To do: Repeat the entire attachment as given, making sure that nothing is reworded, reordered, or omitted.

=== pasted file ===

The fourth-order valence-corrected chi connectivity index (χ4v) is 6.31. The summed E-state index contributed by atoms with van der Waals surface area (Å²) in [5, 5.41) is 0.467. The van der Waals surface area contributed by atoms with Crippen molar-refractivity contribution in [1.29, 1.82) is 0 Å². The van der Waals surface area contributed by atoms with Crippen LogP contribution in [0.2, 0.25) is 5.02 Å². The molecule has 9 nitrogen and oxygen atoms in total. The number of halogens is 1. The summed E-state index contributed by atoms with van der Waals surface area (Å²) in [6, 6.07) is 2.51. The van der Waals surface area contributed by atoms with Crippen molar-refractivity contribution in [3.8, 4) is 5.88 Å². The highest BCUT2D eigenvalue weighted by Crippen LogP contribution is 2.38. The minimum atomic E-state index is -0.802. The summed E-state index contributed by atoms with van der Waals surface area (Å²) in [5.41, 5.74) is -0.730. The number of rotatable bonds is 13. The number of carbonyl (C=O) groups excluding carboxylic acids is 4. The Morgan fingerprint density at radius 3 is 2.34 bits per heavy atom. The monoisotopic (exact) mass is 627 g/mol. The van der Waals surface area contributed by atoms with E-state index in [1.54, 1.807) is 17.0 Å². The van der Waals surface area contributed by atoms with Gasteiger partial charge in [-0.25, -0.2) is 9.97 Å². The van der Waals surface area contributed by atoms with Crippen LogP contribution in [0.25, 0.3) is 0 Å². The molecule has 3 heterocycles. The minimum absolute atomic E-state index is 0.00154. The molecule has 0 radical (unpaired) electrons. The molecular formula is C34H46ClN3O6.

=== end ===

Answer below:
The fourth-order valence-corrected chi connectivity index (χ4v) is 6.31. The summed E-state index contributed by atoms with van der Waals surface area (Å²) in [5, 5.41) is 0.467. The van der Waals surface area contributed by atoms with Crippen molar-refractivity contribution in [1.29, 1.82) is 0 Å². The van der Waals surface area contributed by atoms with Crippen LogP contribution in [0.2, 0.25) is 5.02 Å². The molecule has 9 nitrogen and oxygen atoms in total. The number of halogens is 1. The summed E-state index contributed by atoms with van der Waals surface area (Å²) in [6, 6.07) is 2.51. The van der Waals surface area contributed by atoms with Crippen molar-refractivity contribution in [3.8, 4) is 5.88 Å². The highest BCUT2D eigenvalue weighted by Crippen LogP contribution is 2.38. The minimum atomic E-state index is -0.802. The summed E-state index contributed by atoms with van der Waals surface area (Å²) in [5.41, 5.74) is -0.730. The number of rotatable bonds is 13. The number of carbonyl (C=O) groups excluding carboxylic acids is 4. The Morgan fingerprint density at radius 3 is 2.34 bits per heavy atom. The monoisotopic (exact) mass is 627 g/mol. The van der Waals surface area contributed by atoms with E-state index in [1.54, 1.807) is 17.0 Å². The van der Waals surface area contributed by atoms with Gasteiger partial charge in [-0.25, -0.2) is 9.97 Å². The van der Waals surface area contributed by atoms with Crippen LogP contribution in [0.25, 0.3) is 0 Å². The molecule has 3 heterocycles. The minimum absolute atomic E-state index is 0.00154. The molecule has 0 radical (unpaired) electrons. The molecular formula is C34H46ClN3O6.